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Film Festival - Mosaiques Festival of World Culture

Film Festival - Mosaiques Festival of World Culture

Issue 71 August 2010

Review by 
Mohammed Elshimi


This year’s Mosaiques Festival of World Culture delivered an explosive programme of films from over 15 countries. Hosted by the Institute Français in London, the festival brings the diverse range of cultures from places like Morocco, Brazil and Bulgaria closer to home and to the screen.  This rich tapestry of world cinema offered an opportunity to view an assessment of current global trends from the post-colonial landscape.

The absence of a meaningful and purposeful existence in a multi-complex, post-modern, and globalised world is examined in the Bulgarian film ‘Eastern Plays’. This prognosis is delivered through the inner sufferings of the main character, Christo. The banality of daily life in Sophia is interrupted by an episode in which Nazi thugs attack a Turkish family and what follows.  While the film offers both an unfamiliar and remarkably familiar insight of local Bulgarian issues - youth unemployment, political corruption, and fascist groups- it is director, Kamenev Kalev’s analysis of modern life that echoes silently with the viewer. While it avoids moral preaching, the film subtly prescribes a role for faith and love in overcoming the spiritual and emotional vacuum of the modern world.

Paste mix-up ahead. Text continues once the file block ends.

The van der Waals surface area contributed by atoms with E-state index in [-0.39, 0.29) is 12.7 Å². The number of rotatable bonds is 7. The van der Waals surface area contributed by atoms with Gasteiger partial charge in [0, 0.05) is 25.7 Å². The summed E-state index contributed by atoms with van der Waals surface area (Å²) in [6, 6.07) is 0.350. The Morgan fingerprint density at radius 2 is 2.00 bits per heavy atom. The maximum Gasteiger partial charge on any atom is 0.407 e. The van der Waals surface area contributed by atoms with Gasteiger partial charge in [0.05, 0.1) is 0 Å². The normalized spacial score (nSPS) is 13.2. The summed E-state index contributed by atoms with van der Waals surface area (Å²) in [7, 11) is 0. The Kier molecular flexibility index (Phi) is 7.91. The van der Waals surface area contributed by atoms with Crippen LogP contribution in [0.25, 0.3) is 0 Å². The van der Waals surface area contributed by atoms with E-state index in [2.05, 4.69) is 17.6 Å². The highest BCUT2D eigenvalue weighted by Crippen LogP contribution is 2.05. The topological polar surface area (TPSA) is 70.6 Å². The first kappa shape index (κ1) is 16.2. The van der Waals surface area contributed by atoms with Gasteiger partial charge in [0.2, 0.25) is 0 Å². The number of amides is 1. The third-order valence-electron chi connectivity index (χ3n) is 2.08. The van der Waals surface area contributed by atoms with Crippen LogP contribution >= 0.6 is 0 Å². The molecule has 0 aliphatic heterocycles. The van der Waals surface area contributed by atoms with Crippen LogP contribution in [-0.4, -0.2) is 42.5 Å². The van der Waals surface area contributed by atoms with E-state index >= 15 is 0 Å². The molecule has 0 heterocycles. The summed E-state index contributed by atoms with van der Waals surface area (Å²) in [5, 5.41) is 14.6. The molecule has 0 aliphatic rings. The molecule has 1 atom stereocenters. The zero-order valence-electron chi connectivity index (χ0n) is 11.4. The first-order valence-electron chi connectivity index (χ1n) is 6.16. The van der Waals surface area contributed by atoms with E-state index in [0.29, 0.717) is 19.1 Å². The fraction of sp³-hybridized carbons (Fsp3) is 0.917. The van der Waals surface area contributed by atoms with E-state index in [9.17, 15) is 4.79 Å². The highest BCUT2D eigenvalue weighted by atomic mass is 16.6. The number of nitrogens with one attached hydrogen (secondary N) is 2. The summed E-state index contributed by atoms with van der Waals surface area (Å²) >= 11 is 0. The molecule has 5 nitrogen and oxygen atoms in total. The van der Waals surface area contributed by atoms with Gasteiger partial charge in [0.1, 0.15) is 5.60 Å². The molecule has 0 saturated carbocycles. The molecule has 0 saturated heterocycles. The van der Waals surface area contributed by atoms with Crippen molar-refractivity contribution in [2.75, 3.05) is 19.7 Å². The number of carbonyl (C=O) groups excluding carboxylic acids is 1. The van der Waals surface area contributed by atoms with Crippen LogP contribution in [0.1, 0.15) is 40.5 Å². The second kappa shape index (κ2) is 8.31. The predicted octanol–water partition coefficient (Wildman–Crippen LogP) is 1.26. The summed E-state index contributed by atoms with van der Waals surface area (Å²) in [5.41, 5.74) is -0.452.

Meanwhile, the political and feudal legacy of a dynasty post-colonialism is explored in the documentary ‘Bhutto’ by Jessica Hernandez and Johnny O’Hara.  ‘Bhutto’ compares the glories and tragedies of the Bhutto family with the story of the Kennedys in America in the broader context of Pakistan’s troubled history since independence in 1947. The outcome is a powerfully moving, intriguingly informative, and entertaining experience.  However, given that Benazir paradoxically symbolised both hope and corruption, the film fails to explore honestly the divisive impact of her legacy; nowhere in the film for example, was there an attempt to reflect on how political dynasties can both create and undermine a national identity.  One-sided and biased portrayal aside, it is a wonderfully executed film that guarantees to have the film-goer leaving knowing a little more about the complexity of the situation in Pakistan.

All in all, it was a shame that the Mosaiques Festival was a subdued and quiet affair, which says more about the publicity of this event more than the attraction of films on offer.  The beautiful insight and intellectual agility of world cinema, often missing in many mainstream films, makes the next edition of Mosaiques Festival a must-see event in your calendar.

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